Pakistani children undeterred by Taliban attacks on schools

Ashfaq Yusufzai

The rubble of a Taliban-bombed school in Mohmand Agency is shown on November 26. [Courtesy of Ashfaq Yusufzai]

The rubble of a Taliban-bombed school in Mohmand Agency is shown on November 26. [Courtesy of Ashfaq Yusufzai]

PESHAWAR -- Pakistani schoolchildren are vowing never to let the Taliban frighten them from attending school.

They are taking the courageous stance in defiance of years of school bombings and threats from the Taliban, who calculate that ignorant and illiterate populations are easier to recruit.

The totals of damaged and destroyed schools in the Federally Administered Tribal Areas (FATA) are staggering.

From 2009 to 2016, militants blew up 127 government-run schools in Mohmand Agency, Sattar Khan, the agency's education officer, told Pakistan Forward, adding that the Taliban failed to break local children's spirit with their mindless destruction.

Similar damage occurred in other tribal agencies -- with militants destroying 360 schools in North Waziristan, South Waziristan and Khyber agencies in 2015, Lt. Gen. (ret.) Abdul Qadir Baloch, the federal minister for States and Frontier Regions, told the National Assembly in December 2015.

Children and teachers' courage

Uncowed schoolchildren are refusing to bow down to the Taliban's efforts at intimidation.

"We will never abandon education," Masood Shah, a fifth-grader in Mohmand Agency, told Pakistan Forward. "The Taliban cannot keep us from going to school."

Militants on November 26 bombed Masood's all-boys' school in Safi Tehsil, but all 70 pupils are determined to fight militancy by attending classes in the damaged building, he said.

Masood and his brothers all continue going to school in the building because letting children go uneducated is unthinkable, their father, Ghufran Ahmed, told Pakistan Forward.

"Schoolchildren and parents ... consider education the only way to defeat violence and have peace," he said.

"We aren't bothered by damage to buildings," Pervez Khan, a father of two boys attending the school, told Pakistan Forward. "There are teachers who can teach. We're happy to send our children to school."

"It is very encouraging that people are standing up to militants and have come to know the significance of education," he said.

Teachers similarly dismiss the Taliban's efforts to shatter education. "All the teachers are fearless and want to teach their pupils," Sattar Khan the Mohmand education officer said.

Busy rebuilding

Workers are busy erasing the militants' legacy of destruction.

So far in Mohmand, out of the 127 schools that militants targeted in 2009 to 2016, "the government has completed reconstruction of more than 70 of them", Sattar said. "The rest are being rebuilt."

"This school was destroyed by militants in 2009 and was reconstructed in 2012-2013 to serve the pupils who attended even when there was no building," he added, referring to the Safi Tehsil school that the Taliban bombed on November 26.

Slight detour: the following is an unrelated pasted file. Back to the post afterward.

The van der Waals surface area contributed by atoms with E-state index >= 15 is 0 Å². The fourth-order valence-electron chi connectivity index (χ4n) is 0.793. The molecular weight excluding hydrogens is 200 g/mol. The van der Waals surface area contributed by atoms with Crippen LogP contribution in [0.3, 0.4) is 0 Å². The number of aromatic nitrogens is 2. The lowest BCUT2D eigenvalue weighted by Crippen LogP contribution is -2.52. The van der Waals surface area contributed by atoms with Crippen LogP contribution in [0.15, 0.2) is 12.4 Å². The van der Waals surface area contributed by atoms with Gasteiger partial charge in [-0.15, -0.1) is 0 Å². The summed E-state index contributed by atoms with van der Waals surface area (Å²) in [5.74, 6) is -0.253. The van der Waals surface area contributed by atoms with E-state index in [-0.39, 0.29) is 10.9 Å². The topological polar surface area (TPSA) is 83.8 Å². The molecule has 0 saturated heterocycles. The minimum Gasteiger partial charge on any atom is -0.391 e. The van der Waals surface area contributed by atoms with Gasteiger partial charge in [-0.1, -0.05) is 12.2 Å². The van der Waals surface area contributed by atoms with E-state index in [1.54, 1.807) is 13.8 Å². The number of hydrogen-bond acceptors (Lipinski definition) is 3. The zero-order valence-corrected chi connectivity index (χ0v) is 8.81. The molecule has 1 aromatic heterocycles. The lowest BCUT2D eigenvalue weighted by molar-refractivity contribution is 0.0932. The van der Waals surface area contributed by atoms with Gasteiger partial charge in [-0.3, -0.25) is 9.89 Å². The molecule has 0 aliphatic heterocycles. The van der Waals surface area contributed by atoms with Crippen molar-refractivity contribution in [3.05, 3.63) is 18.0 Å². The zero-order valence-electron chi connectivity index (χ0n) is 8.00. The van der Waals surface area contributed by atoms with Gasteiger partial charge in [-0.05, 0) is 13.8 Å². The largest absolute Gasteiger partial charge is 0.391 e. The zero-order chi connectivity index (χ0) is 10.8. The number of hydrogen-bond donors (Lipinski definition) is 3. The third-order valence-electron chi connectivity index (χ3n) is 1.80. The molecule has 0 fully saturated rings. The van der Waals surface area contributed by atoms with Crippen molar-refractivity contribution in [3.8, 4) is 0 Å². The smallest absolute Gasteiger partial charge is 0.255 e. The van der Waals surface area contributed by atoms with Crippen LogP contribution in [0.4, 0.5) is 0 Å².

Even after the latest Taliban damage to the school, children keep attending class there, he said.

"People know that anything that militants oppose is beneficial to them," he added.

School reconstruction is going on throughout FATA, Baloch told the National Assembly last year.

Such work is vital to society, Peshawar-based security analyst and educator Khadim Hussain told Pakistan Forward. "When the people become educated, terrorism will end."

Residents of tribal areas crave education after the Taliban kept attacking their schools, he said.

Villages stand united

Thousands of FATA residents who migrated to Khyber Pakhtunkhwa during the worst years of terrorism are returning now to their villages to educate the children, Hussain said.

Villagers even volunteer to protect schools from militants, he said.

That wholesale destruction of schools represents a cruel disservice to the people, Attaullah Khan, a Pakistan studies instructor at the University of Peshawar, told Pakistan Forward.

"The Taliban have been drawing the people's condemnation because of [the Taliban's] enmity toward children," he said. "They have a nefarious agenda to rob children of education and of preventing vaccinations [thereby exposing them to polio]."

Malakand Division, another part of Pakistan hit hard by militants, is seeing a hearty response from parents as the government works to restore education there, KP Education Minister Atif Khan told Pakistan Forward.

"We rebuilt all 250 schools [in Malakand] that militants damaged from 2007 to 2009," he said. "We have allocated additional resources to enable the children to receive quality education."

KP has begun various campaigns to encourage parents throughout the province -- especially in areas ravaged by militancy -- to send their children to school, he added.

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It is false that the schoolchildren in Peshawar are afraid of Taliban's attacks. Pashtun children play with rockets and weapons. They are not afraid of them.